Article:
Hot Desking Seems Like a Terrible Idea. Is It?
Hot desking isn’t a new idea, but it may be one picking up steam, especially as big corporations with big footprints try to squeeze the dime out of every dollar of floor space. Imagine this: you show up to work and plop your laptop just anywhere there’s room. From day to day, your spot might be all over the floor or building, depending on available space and maybe even your mood. Is having an unassigned desk really a good thing for those who need to work?
(Photo Credit: Shannon Clark/Flickr)
No Desk for You
Last year, Citi got rid of assigned desks for its employees, much to the fascination of job news writers who examined the situation like the latest moldy petri dish found in the lab. In Citi’s Long Island City space, they have 150 unassigned desks for a staff of around 200. They have offices organized loosely around functions, and lockers to store your valuables (like your cheese).
Around the same time, BBC headquarters also got rid of assigned desks, with some gaping disparity of butts to places to sit said butts (3,500 desks for a staff of 5,600). They got so much interest in this absurdity they launched a sitcom on their own office weirdness with Hugh Bonneville (of Downton Abbey fame) in the lead.
Don’t Call it That
Slate recently looked at Deloitte’s use of an “open office” plan at their space in Amsterdam and explored the term “hot desking” in a cheeky poll. Thankfully, their number of employees who recognized the term was very low, which perhaps shows that the concept hasn’t made its way into the American vernacular yet.
Some call these spaces (a more palatable) “free address” system or “non-territorial offices” (which seems like a mouthful). But they’re really just “money savers” for places that have underutilized desk spaces. Think about how many desks you pass by in a normal cube farm that have folks out sick or on vacation or just plain unassigned because of job vacancies. This way every seat has a butt, and so on.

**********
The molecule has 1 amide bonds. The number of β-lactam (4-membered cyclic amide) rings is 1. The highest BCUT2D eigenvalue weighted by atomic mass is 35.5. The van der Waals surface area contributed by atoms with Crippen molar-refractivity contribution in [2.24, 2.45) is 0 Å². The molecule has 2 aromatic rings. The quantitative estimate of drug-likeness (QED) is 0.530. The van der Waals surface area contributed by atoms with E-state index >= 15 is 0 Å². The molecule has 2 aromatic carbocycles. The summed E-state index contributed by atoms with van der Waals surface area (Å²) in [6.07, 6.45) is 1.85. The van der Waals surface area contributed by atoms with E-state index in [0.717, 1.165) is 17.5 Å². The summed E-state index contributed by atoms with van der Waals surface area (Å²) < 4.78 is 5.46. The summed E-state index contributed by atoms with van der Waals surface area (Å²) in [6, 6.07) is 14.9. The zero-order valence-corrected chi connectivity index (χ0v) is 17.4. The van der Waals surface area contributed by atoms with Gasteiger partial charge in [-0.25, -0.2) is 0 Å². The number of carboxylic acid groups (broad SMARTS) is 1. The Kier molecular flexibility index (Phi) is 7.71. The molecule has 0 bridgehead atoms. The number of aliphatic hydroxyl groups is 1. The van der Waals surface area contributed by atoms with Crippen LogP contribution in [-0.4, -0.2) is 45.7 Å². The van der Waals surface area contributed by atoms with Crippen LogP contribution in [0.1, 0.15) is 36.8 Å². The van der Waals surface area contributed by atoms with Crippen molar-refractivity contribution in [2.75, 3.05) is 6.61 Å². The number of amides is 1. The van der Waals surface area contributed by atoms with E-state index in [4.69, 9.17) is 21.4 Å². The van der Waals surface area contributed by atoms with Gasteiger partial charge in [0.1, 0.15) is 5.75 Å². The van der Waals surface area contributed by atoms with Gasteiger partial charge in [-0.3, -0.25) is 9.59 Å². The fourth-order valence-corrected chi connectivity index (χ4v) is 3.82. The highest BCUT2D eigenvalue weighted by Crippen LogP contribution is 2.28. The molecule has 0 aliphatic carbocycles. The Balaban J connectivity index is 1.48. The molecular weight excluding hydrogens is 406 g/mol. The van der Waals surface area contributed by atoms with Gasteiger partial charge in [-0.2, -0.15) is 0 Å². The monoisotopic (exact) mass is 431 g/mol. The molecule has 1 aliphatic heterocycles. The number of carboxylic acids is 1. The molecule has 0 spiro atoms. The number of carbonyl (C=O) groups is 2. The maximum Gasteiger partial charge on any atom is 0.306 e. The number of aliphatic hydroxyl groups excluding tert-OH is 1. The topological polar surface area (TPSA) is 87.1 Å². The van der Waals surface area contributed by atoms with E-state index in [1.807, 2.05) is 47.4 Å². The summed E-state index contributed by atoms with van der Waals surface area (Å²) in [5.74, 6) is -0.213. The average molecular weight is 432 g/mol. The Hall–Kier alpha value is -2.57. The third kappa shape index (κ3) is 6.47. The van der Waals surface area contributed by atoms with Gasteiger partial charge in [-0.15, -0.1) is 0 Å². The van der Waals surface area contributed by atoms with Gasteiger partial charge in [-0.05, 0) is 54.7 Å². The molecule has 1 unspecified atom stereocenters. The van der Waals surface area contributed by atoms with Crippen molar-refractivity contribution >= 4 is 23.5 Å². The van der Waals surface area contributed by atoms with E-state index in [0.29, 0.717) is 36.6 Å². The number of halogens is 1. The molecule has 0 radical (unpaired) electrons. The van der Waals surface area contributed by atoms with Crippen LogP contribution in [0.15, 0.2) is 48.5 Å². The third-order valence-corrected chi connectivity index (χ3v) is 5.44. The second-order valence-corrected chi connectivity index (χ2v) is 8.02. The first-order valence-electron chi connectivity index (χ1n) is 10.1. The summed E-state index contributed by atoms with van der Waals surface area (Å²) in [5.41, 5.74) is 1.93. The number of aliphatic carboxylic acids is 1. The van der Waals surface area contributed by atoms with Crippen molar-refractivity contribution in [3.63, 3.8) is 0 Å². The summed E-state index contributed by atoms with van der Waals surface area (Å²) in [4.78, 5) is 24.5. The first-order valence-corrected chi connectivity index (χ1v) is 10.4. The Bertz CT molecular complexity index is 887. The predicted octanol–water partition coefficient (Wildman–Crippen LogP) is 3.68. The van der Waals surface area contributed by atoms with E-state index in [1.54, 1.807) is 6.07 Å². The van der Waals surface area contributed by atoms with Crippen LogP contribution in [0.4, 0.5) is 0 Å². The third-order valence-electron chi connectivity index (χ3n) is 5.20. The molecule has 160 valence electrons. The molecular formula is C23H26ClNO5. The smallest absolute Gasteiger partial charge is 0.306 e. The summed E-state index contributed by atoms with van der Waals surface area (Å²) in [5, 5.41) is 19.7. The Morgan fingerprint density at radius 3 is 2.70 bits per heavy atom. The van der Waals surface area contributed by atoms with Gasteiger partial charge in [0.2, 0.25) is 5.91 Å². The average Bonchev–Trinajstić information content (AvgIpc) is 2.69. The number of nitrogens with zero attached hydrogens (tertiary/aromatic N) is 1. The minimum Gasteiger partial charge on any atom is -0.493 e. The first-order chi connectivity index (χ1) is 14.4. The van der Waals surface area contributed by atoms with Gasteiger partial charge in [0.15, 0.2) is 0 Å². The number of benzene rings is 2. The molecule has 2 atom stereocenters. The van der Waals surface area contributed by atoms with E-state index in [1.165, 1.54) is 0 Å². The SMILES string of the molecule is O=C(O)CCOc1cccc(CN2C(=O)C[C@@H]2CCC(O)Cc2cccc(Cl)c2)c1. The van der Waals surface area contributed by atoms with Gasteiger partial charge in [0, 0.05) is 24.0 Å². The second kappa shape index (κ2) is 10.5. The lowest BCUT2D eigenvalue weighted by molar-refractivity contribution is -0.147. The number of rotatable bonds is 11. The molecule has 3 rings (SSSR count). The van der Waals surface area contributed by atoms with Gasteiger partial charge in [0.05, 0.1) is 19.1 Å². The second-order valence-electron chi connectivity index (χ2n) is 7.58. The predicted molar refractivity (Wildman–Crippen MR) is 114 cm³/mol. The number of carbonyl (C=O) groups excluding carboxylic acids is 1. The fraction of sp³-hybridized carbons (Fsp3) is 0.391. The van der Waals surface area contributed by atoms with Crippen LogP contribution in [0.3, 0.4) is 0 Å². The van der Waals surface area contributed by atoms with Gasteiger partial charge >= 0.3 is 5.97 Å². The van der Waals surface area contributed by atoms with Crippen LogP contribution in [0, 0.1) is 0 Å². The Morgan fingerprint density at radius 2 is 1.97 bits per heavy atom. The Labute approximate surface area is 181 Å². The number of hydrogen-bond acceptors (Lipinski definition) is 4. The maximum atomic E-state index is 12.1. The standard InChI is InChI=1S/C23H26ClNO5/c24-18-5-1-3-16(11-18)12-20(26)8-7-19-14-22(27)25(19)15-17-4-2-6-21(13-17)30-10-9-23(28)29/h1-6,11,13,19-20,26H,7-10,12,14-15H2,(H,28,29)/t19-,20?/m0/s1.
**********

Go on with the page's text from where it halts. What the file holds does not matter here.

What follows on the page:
Open Office Despair
What happens to the introvert when all the walls go away? A 2012 Wall Street Journal piece noted that PricewaterhouseCoopers listed “open workspace etiquette” signs which included not “sneaking up” on people in communal spaces (think big table, lots of laptops) and to use “indoor voice,” “never eavesdrop,” and “use headphones.”
I’m sure rules like these are intended to keep people sane while they try to get work done without so much as a sliver of cube wall to buffer sound, but encouraging people to (ear)plug in and shut up isn’t really going to inspire meeting new team members and increasing collaboration, is it? When in doubt, I guess, just take your over-stimulated self somewhere that’s quiet, like the corner coffee shop. Or your couch.
Tell Us What You Think
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